AbstractAt the present time, the solution considered as the most favourable and sustainable by the international community for the last stage of higher activity waste (HAW) management, whether consisting of irradiated fuel elements or vitrified radioactive waste, is storage at great depths, in underground facilities, within stable geological formations. This solution involves isolating the HAW from the biosphere by means of interposing a series of natural and engineered barriers, in the storage facilities at depths ranging between 200-1000m (UK). HAW is first embedded into extremely durable, corrosion-resistant containers. These are then arranged in galleries in stable geological formations surrounded by a buffer material, characterised by low permeability and high retention capacity. The isolation and confinement of HAW are therefore provided by the container, the buffer material and the natural barrier or host rock.
Bentonite is internationally considered as the most suitable buffer and backfill material. Nonetheless, for bentonite to accomplish the safety functions for which it has been selected, as a buffer and backfill material, it has to preserve its physicochemical characteristics over the expected timescales of a geological disposal facility. Under geological disposal conditions, the unpreventable corrosion of the containers, thermal gradients and mineral content of groundwaters will give rise to a highly-dynamic environment at the contact interface between the bentonite and containers. As a result, interactions between the clayey matrix and the released by-products of corrosion are expected to occur, inducing bentonite evolution via alteration and/or transformation into new mineral phases that may compromise the functionality of the buffer.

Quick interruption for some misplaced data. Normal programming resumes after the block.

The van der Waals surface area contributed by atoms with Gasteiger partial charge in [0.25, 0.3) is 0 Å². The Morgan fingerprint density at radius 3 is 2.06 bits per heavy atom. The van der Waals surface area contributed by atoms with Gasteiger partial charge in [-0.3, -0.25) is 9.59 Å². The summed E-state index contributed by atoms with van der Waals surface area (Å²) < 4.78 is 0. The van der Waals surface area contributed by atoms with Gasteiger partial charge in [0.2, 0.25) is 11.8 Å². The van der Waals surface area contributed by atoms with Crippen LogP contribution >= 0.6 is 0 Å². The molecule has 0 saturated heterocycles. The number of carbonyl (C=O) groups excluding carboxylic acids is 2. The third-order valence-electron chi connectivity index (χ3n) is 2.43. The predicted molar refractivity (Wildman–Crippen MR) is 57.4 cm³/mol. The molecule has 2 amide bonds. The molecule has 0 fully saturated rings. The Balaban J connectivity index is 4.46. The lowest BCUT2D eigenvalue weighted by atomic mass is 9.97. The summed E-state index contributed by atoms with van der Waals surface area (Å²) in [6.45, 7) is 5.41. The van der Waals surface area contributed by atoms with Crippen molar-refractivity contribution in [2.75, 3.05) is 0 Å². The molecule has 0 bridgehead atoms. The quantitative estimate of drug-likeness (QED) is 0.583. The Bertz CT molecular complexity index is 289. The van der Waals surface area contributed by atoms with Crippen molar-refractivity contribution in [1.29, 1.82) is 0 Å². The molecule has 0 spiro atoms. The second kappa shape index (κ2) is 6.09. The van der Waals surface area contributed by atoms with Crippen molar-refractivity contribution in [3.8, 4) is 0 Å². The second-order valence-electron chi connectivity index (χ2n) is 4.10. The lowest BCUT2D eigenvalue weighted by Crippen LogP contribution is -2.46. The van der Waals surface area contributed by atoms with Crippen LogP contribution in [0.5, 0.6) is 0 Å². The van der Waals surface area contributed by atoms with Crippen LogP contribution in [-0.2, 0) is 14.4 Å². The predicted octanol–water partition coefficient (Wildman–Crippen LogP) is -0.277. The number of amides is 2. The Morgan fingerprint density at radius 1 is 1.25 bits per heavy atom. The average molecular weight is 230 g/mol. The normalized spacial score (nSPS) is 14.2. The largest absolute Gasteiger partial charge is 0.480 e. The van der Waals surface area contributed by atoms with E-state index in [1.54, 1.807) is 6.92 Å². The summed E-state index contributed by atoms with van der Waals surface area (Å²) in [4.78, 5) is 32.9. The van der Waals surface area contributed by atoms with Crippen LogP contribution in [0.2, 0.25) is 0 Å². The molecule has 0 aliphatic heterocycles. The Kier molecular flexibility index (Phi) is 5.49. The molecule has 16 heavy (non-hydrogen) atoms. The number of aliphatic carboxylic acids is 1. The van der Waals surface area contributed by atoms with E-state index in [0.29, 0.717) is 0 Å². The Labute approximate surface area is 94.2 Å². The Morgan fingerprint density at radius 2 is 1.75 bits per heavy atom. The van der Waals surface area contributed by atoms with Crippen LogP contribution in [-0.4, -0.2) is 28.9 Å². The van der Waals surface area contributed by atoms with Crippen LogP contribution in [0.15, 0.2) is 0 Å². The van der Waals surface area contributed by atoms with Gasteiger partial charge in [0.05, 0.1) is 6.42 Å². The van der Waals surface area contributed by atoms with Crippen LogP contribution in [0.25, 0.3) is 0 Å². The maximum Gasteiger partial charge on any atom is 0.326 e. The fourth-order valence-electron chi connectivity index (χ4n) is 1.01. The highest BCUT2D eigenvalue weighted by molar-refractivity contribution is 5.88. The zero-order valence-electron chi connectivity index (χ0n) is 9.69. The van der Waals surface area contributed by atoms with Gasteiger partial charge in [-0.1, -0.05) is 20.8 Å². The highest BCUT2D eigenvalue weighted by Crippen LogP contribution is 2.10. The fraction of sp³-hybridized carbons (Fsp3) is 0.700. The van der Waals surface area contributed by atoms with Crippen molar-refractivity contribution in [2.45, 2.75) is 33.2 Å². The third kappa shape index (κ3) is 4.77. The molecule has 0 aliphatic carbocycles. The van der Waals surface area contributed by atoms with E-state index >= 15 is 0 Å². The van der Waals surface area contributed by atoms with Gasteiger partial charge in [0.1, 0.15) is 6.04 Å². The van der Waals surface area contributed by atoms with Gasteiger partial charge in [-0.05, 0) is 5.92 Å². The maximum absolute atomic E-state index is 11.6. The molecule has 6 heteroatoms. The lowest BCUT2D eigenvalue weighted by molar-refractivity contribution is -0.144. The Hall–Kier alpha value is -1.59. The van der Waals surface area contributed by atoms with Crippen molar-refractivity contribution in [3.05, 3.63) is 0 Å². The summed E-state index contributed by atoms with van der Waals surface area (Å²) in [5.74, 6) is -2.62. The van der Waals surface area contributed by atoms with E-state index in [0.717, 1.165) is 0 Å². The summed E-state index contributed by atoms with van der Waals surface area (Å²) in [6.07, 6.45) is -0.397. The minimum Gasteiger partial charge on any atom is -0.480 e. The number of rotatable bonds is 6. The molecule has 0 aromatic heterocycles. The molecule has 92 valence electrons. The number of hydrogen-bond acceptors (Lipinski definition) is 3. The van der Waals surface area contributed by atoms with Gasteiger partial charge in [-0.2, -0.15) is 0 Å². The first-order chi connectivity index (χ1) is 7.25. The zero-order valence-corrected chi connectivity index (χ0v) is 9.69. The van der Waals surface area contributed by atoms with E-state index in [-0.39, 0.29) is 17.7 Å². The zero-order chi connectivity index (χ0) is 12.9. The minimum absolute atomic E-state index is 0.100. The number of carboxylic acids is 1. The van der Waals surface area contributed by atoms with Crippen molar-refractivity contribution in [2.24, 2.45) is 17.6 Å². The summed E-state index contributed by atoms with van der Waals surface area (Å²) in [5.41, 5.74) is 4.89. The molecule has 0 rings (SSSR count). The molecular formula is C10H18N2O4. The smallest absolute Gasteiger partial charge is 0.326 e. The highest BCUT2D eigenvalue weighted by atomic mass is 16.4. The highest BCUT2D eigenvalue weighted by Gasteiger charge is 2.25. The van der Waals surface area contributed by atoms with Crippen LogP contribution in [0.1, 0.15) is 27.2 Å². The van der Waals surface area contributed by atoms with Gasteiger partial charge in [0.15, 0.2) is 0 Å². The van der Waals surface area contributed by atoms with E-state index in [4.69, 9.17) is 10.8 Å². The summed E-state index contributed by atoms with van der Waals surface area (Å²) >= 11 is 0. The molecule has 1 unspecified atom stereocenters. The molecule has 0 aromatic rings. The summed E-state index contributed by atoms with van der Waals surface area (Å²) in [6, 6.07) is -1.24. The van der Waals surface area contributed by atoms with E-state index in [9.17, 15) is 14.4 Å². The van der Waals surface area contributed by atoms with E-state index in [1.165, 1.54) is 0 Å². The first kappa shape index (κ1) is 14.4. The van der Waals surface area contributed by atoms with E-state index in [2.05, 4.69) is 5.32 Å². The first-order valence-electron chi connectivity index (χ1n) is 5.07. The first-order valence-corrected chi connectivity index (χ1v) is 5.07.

This research focuses on the physicochemical evaluation of different highly-compacted bentonite samples retrieved from the contact interface between bentonite and a simulated container. This research investigated the mineralogical evolution of the bentonite barrier to evaluate the presence of neoformed mineral phases, possibly arising from interactions between bentonite and corrosion by-products, and considering thermo-hydro-chemical-mechanical factors. A detailed characterisation of the samples was performed, and the results were used to assess the degree of alteration experienced by bentonite after 18 and 6.5 years, and 61, 122, 183 and 211 days of simulated experimental exposure respectively. This work has highlighted the key factors that could have altered the geotechnical barrier functionality after a relatively long-term exposure, as well as a short-term exposure to simulated geological conditions. This research has also highlighted the need to investigate the impact of a fully-reduced environment, as expected during mid-life of a repository, since a fully-reduced environment could accelerate clay alteration and/or transformation, potentially inducing the alteration of 2:1 phyllosilicates (smectite group) into 1:1 phyllosilicates (kaolinite-serpentine group) or Fe-rich smectites, which eventually will lead to a complete loss of the swelling capacity of bentonite and, therefore, its self-healing ability.
|Date of Award||23 Jan 2020|
|Sponsors||Radioactive Waste Management|
|Supervisor||Thomas Bligh Scott (Supervisor)|